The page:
Virtue Theory
WWP CEO, Steven Nardizzi

Virtue ethics is very different from utilitarian and principled ethics like Kantianism. Where these two ethic platforms focus primarily upon rules or principles that should guide individuals on moral decision making, virtue ethics focuses on “a full and detailed description of those character traits, or virtues, which would constitute a good and full human life”.
When it comes to the Wounded Warrior Project they are not the most functional business entity. From a virtue standpoint one only needs to look at the functionality of a non-profit organization, which is to provide the best service to their consumers as possible. People join or start non-profits with the goal of helping society and providing a service. The idea of profits and exemplary personal salaries are more conducive with the for profit section of the market. This is part of the reason why there are so many tax breaks for non-profits given by the U.S. at the end of each year. Millions of dollars’ worth of grant money is made available by local, state, and federal governments each year solely for non-profit organizations, which is unavailable to the for-profit sector because law makers understand the need for honorable organizations that are simply designed to help society. The WWP in my estimation is taking advantage of society’s generousness when they accept all of the benefits of having the title as a non-profit but then give the top 10 employees’ salaries that are over $100k with the top salary over $300k. This is all money that the company could use to better serve its consumers with. There is also the issue of the WWP outsourcing the vast majority of their services to other companies both for-profit and non-profit, but taking credit for the completion of these activities. According to columnist Alex Graham, the WWP had an excess of $95.5 Million of outsourced payments. Aristotle would ask the question, “are the leaders of WWP happy”? I would reply to him that they indeed are not happy because they are not the most functional organization that they could possibly be. They extremely overpay their top employees who take money away from the consumers and also fail to perform many of their reported services by outsourcing millions of dollars’ worth of work.
Aristotle would also most likely judge the WWP based upon three distinct virtues of prudence, temperance, and concern. The WWP mostly acts in a prudent manner, meaning that they are cautious in their business ventures. They don’t typically allow themselves to be in a position where outside sources or competing non-profits can make them look like an unethical company. If another organization does attempt to do so, then the WWP can be swift to act upon it. For example, they are tied up in a civil-suit with Dean Graham, founder of Help Indiana Vets, for reasons of defamation that cost the WWP lots of revenue. This cautiousness to put an end to a problem before it gets too large keeps the WWP at the top of most businesses in the non-profit sector. The WWP also doesn’t follow the virtue of temperance, a synonym for moderation, when it comes to their pay structure. They follow the same suit of many corporate organization in giving large salaries and big bonuses to the key leaders at the top of the company. This lack of temperance can negatively portray the company in a bad light. Lots of veterans see the WWP as a bunch of “money grabbers” when they are banking so much money with their salaries, compared to the veterans living in poverty that they serve. The WWP mostly enacts the virtue of concern very often. As much bad publicity that the WWP can receive, we still need to be mindful that their organization was started with the intent of helping to empower combat veterans. There was a time in this country when there were very few organizations that cared enough to do so. Their concern for veterans overall should be commended. When we look at how Vietnam era veterans were treated in this country we see a generation of people shunned, neglected, and often times verbally abused upon their return home. This is a stark difference from the culture and mindset of today’s America. It’s because of companies such as the WWP that have helped to play a role in influencing the general public and congressional law makers into holding veterans into their hearts. Their concern for the treatment of veterans has aided a societal shift of understanding, empathy, and appreciation. To most veterans the ideas of understanding and empathy are the most meaningful, thus the WWP really has shown throughout their history a following of the virtue of concern.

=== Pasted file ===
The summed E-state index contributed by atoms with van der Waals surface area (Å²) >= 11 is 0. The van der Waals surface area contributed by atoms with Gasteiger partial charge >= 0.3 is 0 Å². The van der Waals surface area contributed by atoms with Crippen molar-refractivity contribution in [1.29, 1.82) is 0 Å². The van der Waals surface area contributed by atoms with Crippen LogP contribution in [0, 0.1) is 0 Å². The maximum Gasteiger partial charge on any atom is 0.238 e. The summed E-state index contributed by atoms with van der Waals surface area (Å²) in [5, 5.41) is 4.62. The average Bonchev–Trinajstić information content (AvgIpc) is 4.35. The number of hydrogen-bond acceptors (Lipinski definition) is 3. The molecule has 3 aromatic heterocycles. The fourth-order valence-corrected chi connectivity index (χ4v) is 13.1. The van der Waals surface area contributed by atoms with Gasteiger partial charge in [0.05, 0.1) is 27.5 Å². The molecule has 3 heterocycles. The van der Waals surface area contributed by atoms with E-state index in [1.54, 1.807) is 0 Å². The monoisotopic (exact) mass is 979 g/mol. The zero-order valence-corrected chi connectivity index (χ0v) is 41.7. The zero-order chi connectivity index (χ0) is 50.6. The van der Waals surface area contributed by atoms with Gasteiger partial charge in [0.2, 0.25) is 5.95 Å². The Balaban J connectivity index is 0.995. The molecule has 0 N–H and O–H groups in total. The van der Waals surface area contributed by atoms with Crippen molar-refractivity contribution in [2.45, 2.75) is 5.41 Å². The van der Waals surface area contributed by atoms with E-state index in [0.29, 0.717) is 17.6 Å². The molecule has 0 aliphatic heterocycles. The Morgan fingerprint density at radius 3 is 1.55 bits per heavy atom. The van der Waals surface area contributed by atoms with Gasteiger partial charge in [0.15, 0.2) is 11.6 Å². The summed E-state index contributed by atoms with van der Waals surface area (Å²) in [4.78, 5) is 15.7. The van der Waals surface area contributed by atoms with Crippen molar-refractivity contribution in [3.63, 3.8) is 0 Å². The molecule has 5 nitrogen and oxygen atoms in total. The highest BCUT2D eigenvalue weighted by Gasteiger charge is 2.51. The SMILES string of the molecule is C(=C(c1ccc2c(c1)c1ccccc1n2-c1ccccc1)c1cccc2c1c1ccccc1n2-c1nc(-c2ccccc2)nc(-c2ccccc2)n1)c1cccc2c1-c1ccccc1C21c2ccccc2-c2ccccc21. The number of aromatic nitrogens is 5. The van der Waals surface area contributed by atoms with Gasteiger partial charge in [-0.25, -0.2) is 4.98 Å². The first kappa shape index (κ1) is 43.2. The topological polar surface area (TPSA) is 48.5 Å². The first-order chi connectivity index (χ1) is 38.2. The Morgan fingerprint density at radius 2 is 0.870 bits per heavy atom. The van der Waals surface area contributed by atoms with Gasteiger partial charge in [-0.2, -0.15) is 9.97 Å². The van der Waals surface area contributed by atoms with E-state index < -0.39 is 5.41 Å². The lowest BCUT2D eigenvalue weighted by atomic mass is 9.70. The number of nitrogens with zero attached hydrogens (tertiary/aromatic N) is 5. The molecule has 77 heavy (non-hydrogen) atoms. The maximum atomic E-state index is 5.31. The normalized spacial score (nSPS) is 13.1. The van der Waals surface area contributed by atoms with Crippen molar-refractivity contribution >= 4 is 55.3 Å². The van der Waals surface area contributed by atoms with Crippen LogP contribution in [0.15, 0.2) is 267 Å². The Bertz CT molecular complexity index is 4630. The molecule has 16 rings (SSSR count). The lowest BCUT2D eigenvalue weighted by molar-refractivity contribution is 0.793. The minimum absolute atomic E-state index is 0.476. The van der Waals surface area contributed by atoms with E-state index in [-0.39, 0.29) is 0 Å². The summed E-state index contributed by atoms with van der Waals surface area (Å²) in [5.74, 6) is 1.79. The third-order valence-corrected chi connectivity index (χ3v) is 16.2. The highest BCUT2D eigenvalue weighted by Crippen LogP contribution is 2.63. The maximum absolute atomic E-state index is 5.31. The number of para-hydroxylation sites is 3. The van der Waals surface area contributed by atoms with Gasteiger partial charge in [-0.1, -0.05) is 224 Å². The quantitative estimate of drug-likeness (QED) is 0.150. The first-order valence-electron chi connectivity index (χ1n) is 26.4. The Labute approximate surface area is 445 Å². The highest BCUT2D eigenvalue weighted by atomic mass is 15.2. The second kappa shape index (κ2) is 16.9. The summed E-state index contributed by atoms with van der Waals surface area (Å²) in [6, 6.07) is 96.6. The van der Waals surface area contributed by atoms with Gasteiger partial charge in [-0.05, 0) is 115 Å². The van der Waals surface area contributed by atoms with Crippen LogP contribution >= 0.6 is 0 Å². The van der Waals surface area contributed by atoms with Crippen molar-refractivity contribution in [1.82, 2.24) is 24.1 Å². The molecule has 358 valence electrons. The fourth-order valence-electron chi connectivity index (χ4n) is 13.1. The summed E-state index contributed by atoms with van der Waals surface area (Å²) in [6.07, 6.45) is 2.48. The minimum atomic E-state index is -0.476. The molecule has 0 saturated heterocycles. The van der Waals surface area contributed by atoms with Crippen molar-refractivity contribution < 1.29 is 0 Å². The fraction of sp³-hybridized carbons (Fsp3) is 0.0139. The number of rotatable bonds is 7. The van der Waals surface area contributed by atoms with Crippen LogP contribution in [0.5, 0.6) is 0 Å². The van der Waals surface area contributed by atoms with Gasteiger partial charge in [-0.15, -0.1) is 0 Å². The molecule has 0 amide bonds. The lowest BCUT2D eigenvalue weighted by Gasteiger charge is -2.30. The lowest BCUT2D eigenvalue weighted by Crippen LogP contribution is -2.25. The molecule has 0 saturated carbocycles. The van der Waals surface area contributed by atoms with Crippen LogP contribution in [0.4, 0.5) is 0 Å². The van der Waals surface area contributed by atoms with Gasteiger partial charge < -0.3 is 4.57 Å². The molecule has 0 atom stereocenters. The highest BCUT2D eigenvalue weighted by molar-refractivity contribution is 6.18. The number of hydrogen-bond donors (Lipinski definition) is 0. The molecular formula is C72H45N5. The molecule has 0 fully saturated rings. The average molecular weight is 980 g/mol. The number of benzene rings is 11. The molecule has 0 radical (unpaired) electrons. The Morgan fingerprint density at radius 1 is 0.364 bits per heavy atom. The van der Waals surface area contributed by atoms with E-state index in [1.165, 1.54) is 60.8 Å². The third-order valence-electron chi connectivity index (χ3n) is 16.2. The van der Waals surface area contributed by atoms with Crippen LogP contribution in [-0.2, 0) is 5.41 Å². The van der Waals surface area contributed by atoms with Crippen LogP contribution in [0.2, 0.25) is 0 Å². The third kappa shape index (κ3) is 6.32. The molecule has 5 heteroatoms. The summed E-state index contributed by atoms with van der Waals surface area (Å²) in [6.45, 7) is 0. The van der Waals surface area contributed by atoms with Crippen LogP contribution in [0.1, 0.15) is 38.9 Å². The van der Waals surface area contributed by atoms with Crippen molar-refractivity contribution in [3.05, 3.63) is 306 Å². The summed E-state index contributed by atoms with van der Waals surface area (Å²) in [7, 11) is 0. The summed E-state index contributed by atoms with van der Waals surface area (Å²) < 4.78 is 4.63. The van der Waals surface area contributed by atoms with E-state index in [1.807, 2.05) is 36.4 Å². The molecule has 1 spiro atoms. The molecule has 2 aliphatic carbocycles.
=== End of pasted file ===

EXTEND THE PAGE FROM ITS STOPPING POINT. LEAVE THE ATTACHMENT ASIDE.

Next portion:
[1] Byerley, Catherine. "Wounded Warrior Project under Fire…” (2014)
[1] (2014)
[1] Hundley, Kris. "Charity Investigator: Wounded Warrior Project…” (2014)
[2] Graham, Alex. "Wounded Warriors Project A Legal Scam." (2014)
[3] (2014)
[4] (2014)